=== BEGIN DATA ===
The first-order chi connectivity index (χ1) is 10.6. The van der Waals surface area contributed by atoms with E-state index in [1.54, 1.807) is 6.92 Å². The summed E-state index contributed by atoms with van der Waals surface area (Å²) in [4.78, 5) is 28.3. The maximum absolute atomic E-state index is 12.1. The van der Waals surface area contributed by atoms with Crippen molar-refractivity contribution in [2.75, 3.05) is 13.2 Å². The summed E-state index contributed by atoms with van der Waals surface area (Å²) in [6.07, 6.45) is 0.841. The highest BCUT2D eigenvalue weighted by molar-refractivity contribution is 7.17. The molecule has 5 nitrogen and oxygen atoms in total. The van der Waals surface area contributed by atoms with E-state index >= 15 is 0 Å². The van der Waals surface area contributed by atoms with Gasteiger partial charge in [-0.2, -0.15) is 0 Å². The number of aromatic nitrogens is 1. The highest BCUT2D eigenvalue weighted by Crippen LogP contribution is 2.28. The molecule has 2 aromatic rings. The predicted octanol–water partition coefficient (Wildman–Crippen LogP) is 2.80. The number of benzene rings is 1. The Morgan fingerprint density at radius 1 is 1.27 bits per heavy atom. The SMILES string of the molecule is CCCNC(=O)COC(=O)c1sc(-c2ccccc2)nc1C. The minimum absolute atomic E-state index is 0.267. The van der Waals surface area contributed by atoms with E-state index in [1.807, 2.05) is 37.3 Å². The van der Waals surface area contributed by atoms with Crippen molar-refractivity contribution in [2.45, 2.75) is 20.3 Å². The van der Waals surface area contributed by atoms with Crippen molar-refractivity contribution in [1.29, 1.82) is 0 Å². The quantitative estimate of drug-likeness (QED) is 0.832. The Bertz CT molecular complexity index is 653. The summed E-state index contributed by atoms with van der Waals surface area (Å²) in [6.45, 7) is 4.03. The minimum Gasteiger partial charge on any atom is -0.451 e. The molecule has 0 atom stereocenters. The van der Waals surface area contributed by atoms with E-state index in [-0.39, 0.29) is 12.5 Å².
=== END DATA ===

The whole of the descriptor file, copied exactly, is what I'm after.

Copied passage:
The first-order chi connectivity index (χ1) is 10.6. The van der Waals surface area contributed by atoms with E-state index in [1.54, 1.807) is 6.92 Å². The summed E-state index contributed by atoms with van der Waals surface area (Å²) in [4.78, 5) is 28.3. The maximum absolute atomic E-state index is 12.1. The van der Waals surface area contributed by atoms with Crippen molar-refractivity contribution in [2.75, 3.05) is 13.2 Å². The summed E-state index contributed by atoms with van der Waals surface area (Å²) in [6.07, 6.45) is 0.841. The highest BCUT2D eigenvalue weighted by molar-refractivity contribution is 7.17. The molecule has 5 nitrogen and oxygen atoms in total. The van der Waals surface area contributed by atoms with E-state index >= 15 is 0 Å². The van der Waals surface area contributed by atoms with Gasteiger partial charge in [-0.2, -0.15) is 0 Å². The number of aromatic nitrogens is 1. The highest BCUT2D eigenvalue weighted by Crippen LogP contribution is 2.28. The molecule has 2 aromatic rings. The predicted octanol–water partition coefficient (Wildman–Crippen LogP) is 2.80. The number of benzene rings is 1. The Morgan fingerprint density at radius 1 is 1.27 bits per heavy atom. The SMILES string of the molecule is CCCNC(=O)COC(=O)c1sc(-c2ccccc2)nc1C. The minimum absolute atomic E-state index is 0.267. The van der Waals surface area contributed by atoms with E-state index in [1.807, 2.05) is 37.3 Å². The van der Waals surface area contributed by atoms with Crippen molar-refractivity contribution in [2.45, 2.75) is 20.3 Å². The van der Waals surface area contributed by atoms with Crippen molar-refractivity contribution in [1.29, 1.82) is 0 Å². The quantitative estimate of drug-likeness (QED) is 0.832. The Bertz CT molecular complexity index is 653. The summed E-state index contributed by atoms with van der Waals surface area (Å²) in [6.45, 7) is 4.03. The minimum Gasteiger partial charge on any atom is -0.451 e. The molecule has 0 atom stereocenters. The van der Waals surface area contributed by atoms with E-state index in [-0.39, 0.29) is 12.5 Å².